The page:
Sunday, 8 May 2011


UK Release: 18th March 2011
Watched in cinema: Wednesday 4th May 2011
Rating: 15
Runtime: 1hr 37mins

IMDb Plot Summary: 15-year-old Oliver Tate has two objectives: To lose his virginity before his next birthday, and to extinguish the flame between his mother and an ex-lover who has resurfaced in her life.

My Review: I was so happy that I got to see this film at last as I’ve been looking out for it since March when it first came out. Finally this week my local cinema decided to show it and my anticipation was not futile!

This off-beat film was one of the oddest, but most brilliant film I’ve seen in a while. It is hard to explain the humour without actually seeing it, but it was so funny but not in a can’t-breathe-I’m-laughing-too-much kind of a way, but in a witty, subtle, intelligent way that I love about British humour and British films like Submarine.

The acting was top-notch. Craig Roberts who plays Oliver impressed me in Being Human and the off-shoot show Becoming Human, (which he starred in) but his performance in Submarine was absolute first-class. The boy has a gift.  

Yasmin Paige, who played Jordana, his love interest in the film, was also fantastic, playing the quirky bitchy girl that isn’t exactly ‘popular’, but that everyone has respect for and does what she says. Her character was quite ruthless and first and almost hard to like, portrayed through Oliver’s eyes. But as the story went on it was clear to see that she was just a 15-year old girl, scared because her mother might die. It was at moments like these that we, the audience, got to see how messed up Oliver is, and quite egotistical. Yet his naivety made me emphasize with him, and see why he does what he does.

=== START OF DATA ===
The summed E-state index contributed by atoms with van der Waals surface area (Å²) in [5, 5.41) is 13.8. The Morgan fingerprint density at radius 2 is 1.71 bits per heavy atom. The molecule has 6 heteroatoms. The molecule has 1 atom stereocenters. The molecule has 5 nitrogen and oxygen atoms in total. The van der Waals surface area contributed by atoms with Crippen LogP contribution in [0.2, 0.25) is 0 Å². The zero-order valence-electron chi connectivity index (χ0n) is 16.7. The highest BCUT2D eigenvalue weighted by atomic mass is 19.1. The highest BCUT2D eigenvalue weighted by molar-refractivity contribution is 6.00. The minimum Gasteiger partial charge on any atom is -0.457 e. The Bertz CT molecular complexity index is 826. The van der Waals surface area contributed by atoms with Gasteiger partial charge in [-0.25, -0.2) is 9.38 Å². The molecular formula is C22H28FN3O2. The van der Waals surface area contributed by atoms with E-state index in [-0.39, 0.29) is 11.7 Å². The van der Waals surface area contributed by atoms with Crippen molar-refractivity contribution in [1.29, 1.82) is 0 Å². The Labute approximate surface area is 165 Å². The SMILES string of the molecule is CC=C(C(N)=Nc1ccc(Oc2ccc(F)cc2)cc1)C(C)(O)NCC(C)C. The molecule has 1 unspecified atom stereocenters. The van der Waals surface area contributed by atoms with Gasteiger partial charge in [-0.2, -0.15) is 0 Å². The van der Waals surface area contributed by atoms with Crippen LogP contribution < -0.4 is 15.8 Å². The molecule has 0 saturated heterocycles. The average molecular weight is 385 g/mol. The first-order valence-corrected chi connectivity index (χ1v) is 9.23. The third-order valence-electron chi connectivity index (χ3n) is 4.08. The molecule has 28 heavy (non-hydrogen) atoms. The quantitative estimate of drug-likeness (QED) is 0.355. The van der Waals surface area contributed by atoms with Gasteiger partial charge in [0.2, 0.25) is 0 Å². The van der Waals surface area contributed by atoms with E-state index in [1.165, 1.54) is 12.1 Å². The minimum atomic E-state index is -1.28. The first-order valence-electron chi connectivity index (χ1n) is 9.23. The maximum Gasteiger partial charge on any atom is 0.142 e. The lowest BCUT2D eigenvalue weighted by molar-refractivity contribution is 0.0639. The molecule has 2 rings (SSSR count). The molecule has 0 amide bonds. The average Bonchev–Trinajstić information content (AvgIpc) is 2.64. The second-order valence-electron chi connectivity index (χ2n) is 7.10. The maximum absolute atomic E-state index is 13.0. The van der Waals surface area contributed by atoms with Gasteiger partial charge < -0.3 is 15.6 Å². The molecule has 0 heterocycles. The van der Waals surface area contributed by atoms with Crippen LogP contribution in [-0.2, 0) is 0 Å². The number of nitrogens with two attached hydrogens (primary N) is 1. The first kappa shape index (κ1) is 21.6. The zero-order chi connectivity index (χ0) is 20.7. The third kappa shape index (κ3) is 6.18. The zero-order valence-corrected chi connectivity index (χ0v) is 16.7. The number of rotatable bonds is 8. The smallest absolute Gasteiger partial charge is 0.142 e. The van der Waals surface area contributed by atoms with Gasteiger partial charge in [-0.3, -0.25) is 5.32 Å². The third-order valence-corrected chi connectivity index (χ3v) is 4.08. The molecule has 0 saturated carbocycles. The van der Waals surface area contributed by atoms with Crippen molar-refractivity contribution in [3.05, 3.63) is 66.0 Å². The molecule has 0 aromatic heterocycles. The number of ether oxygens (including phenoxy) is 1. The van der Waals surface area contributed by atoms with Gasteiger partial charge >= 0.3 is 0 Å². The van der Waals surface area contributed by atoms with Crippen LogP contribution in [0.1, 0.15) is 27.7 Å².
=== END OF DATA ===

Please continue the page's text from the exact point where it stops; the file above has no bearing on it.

A special mention should go out to the music, which was amazing, as was Richard Ayoade who not only directed, making (I believe) Swansea look stunning, but wrote the screenplay. It’s likely that in the novel written by Joe Dunthorne it was split up into Prologue, Part 1, Part and Epilogue, so I’m very glad that they included this feel in the film. The music was also used comedically throughout giving it a nice artsy home-made feel, self-conscious, yet innocent, sort of like Olive himself.

The conclusion was not completely how I would of envisioned it, but as it was a coming of age story it is hard to finish satisfyingly without going overboard on the cheese. It was sweet and touching and summed up the entire feeling of the film.

Score: 9/10

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